TORONTO — Enterprise companies need to rethink the data they measure if they want to make the most of analytic applications, according to an analyst who predicted massive consolidation among vendors in the market.
Experts are using the term “”analytical applications”” to describe a sort of
grown-up version of business intelligence (BI) tools that help large organizations glean meaningful information from vast amounts of data. These in turn are the successors to decision support systems (DSS) that were prevalent in the retail sector for more than 10 years.
At a day-long series of educational sessions Thursday, however, Meta Group analyst Doug Lancy said many enterprises are too focused on using BI or analytic tools to track the wrong key performance indicators.
“”Measuring things like profitability was interesting, but we need to use analytics to give us data on things that are actionable,”” he said. “”We need to look at things that aren’t bottom line-oriented, like service and quality of work.””
Often, Lancy said, enterprises have implemented BI or analytic tools to satisfy the management curiosity rather than supplying information that turns into decisions. “”We need to get out of mode where we’re delivering analytics to eyeballs and move to a place where we’re delivering analytics to a process.””
While many organizations once built DSSes from the ground up, many enterprises now purchase a pre-packaged product that they then customized for specific business needs. There are many vendors in this space to choose from — J.D. Edwards and Informatica Corp. both spoke at the event — but some firms struggle to understand the parameters to implementing a solution.
Philippe Torres, vice-president of technology and R&D at Toronto-based SQLiaison, said his firm works with a variety of customers helping them design e-business intelligence strategies. Some of these organizations may be implementing a software tool to perform analytics on financial data today, he said, but may be interested in customer relationship management analytics tomorrow. “”When you’re buying versus building, you’re buying a certain amount of upgradeability as well,”” he said.
Torres offered a number of questions IT managers should consider before they purchase or deploy analytic applications: How many data sources need to be integrated into the final environment? Are the analytical application’s subject areas relevant to your business processes? Does the application’s data model provide enough coverage for required measures and dimensions? “”You will not find an enterprise analytical application that has 100 per cent coverage of the data model for your specific application,”” he said. “”That’s setting the bar too high.””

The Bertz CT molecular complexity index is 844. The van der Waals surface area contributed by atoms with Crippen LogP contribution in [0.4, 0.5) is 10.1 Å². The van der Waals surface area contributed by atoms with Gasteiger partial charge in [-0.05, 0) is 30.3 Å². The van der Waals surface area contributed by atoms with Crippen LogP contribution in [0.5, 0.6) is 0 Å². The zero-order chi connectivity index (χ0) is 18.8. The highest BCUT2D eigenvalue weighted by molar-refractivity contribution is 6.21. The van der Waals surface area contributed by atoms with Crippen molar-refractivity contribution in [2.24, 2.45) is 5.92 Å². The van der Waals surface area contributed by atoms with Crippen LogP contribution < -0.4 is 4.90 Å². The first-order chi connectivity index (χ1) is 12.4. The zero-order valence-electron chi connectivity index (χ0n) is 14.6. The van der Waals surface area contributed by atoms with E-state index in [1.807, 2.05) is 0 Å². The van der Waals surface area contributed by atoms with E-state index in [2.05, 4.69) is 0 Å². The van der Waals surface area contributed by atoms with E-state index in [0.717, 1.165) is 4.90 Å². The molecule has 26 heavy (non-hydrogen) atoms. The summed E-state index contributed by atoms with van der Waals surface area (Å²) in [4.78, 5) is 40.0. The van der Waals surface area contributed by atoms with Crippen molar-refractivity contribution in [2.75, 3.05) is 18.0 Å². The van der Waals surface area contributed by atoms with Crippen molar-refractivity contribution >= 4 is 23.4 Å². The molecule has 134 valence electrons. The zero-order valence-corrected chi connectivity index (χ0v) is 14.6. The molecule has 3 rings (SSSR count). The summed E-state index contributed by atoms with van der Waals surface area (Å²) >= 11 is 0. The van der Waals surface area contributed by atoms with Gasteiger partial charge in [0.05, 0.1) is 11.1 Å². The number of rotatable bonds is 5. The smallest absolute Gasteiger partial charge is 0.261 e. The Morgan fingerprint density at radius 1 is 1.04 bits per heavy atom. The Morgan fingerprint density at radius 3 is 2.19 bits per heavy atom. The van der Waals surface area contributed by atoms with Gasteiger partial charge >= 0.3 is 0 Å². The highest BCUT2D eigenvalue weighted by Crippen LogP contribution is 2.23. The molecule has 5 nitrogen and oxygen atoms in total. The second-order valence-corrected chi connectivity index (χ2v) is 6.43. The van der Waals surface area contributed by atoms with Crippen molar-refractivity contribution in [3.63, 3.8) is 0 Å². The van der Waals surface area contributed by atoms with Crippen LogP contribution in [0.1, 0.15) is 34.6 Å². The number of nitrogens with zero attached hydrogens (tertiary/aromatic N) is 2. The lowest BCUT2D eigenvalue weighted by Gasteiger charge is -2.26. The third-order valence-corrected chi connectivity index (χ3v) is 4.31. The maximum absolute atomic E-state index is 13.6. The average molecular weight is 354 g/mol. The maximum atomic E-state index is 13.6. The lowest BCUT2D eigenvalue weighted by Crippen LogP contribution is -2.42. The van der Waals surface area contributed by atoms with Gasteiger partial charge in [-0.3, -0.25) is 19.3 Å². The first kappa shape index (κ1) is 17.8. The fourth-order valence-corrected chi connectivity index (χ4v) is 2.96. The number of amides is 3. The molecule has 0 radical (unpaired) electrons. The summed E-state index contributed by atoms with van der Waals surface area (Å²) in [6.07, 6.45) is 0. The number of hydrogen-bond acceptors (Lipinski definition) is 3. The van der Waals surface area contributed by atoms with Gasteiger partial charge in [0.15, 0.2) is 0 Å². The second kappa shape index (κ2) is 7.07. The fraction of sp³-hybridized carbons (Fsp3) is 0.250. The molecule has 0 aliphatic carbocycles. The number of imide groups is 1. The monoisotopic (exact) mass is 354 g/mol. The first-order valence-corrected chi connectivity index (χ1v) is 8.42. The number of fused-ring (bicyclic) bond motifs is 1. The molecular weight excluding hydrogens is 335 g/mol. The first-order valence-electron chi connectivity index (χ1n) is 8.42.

A lot of enterprise companies have already established data marts of data warehouses, and Lancy predicted that many of them would spend the next several years blending architectures as enterprise analytics extends outside departments to the entire enterprise. He outlined eight ways companies attempt this, from dismantling existing data marts and starting over from scratch (which he dubbed, “”Back to the Future,””) to temporarily synchronizing data marts within a large multinational organization on a periodic basis (which he called, “”a long distance relationship””). Other enterprises try to “”join at the hip”” by linking data marts with common fields, or try the “”oil and vinegar”” strategy of taking tables from multiple data marts and merging them into a single database.
Whatever the approach, Lancy said companies will be looking beyond the historic clustering, segmentation or population trend data they have typically run through analytic applications. “”We want more predictive data,”” he said. “”Not just this incidence-based record of what’s happened, but reports that will tell me what’s happening next and how I can act on that.””
The analytic applications market may be flourishing, but that doesn’t mean the industry is likely to see many more new entrants. “”If you attend DCI (a major trade show for the BI market), you’ll see one quarter of the vendors you saw there five years ago,”” Lancy said.
Torres recommended the audience check to see if there is a solution available from their enterprise resource planning vendor before choosing third-party products, but warned them that the tools should offer more than traditional reporting capability. Lancy agreed: he said a recent Meta Group survey showed that while a large percentage of enterprise companies have deployed some kind of reporting tool, they don’t plan to purchase any more, preferring to spend money on additional functionality.